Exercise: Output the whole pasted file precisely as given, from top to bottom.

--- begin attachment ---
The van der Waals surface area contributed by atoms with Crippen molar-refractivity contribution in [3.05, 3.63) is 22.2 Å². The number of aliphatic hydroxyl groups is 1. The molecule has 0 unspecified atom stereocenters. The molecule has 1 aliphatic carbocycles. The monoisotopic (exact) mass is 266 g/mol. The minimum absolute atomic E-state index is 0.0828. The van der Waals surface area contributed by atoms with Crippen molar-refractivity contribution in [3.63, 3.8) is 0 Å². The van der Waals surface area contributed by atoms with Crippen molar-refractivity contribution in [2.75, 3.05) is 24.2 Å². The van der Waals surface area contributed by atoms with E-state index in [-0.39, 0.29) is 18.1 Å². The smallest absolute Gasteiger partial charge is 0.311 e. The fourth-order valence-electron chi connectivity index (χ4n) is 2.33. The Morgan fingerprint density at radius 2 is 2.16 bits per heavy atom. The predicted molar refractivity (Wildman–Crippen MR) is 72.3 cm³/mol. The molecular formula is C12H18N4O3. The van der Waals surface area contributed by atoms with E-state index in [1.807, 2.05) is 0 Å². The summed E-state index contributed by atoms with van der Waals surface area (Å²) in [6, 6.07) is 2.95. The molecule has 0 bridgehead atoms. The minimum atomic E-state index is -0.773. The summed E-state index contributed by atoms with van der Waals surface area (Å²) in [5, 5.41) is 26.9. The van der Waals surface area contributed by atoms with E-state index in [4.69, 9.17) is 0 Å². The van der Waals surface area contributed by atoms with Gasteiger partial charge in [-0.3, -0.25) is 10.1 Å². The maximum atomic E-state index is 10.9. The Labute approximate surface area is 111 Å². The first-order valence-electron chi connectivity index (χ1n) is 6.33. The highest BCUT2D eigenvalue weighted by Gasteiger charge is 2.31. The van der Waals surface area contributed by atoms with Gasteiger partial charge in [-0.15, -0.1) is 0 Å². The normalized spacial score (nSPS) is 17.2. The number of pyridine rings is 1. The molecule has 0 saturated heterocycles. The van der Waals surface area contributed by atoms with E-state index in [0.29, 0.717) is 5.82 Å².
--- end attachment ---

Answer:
The van der Waals surface area contributed by atoms with Crippen molar-refractivity contribution in [3.05, 3.63) is 22.2 Å². The number of aliphatic hydroxyl groups is 1. The molecule has 0 unspecified atom stereocenters. The molecule has 1 aliphatic carbocycles. The monoisotopic (exact) mass is 266 g/mol. The minimum absolute atomic E-state index is 0.0828. The van der Waals surface area contributed by atoms with Crippen molar-refractivity contribution in [3.63, 3.8) is 0 Å². The van der Waals surface area contributed by atoms with Crippen molar-refractivity contribution in [2.75, 3.05) is 24.2 Å². The van der Waals surface area contributed by atoms with E-state index in [-0.39, 0.29) is 18.1 Å². The smallest absolute Gasteiger partial charge is 0.311 e. The fourth-order valence-electron chi connectivity index (χ4n) is 2.33. The Morgan fingerprint density at radius 2 is 2.16 bits per heavy atom. The predicted molar refractivity (Wildman–Crippen MR) is 72.3 cm³/mol. The molecular formula is C12H18N4O3. The van der Waals surface area contributed by atoms with E-state index in [1.807, 2.05) is 0 Å². The summed E-state index contributed by atoms with van der Waals surface area (Å²) in [6, 6.07) is 2.95. The molecule has 0 bridgehead atoms. The minimum atomic E-state index is -0.773. The summed E-state index contributed by atoms with van der Waals surface area (Å²) in [5, 5.41) is 26.9. The van der Waals surface area contributed by atoms with E-state index in [4.69, 9.17) is 0 Å². The van der Waals surface area contributed by atoms with Gasteiger partial charge in [-0.3, -0.25) is 10.1 Å². The maximum atomic E-state index is 10.9. The Labute approximate surface area is 111 Å². The first-order valence-electron chi connectivity index (χ1n) is 6.33. The highest BCUT2D eigenvalue weighted by Gasteiger charge is 2.31. The van der Waals surface area contributed by atoms with Gasteiger partial charge in [-0.15, -0.1) is 0 Å². The normalized spacial score (nSPS) is 17.2. The number of pyridine rings is 1. The molecule has 0 saturated heterocycles. The van der Waals surface area contributed by atoms with E-state index in [0.29, 0.717) is 5.82 Å².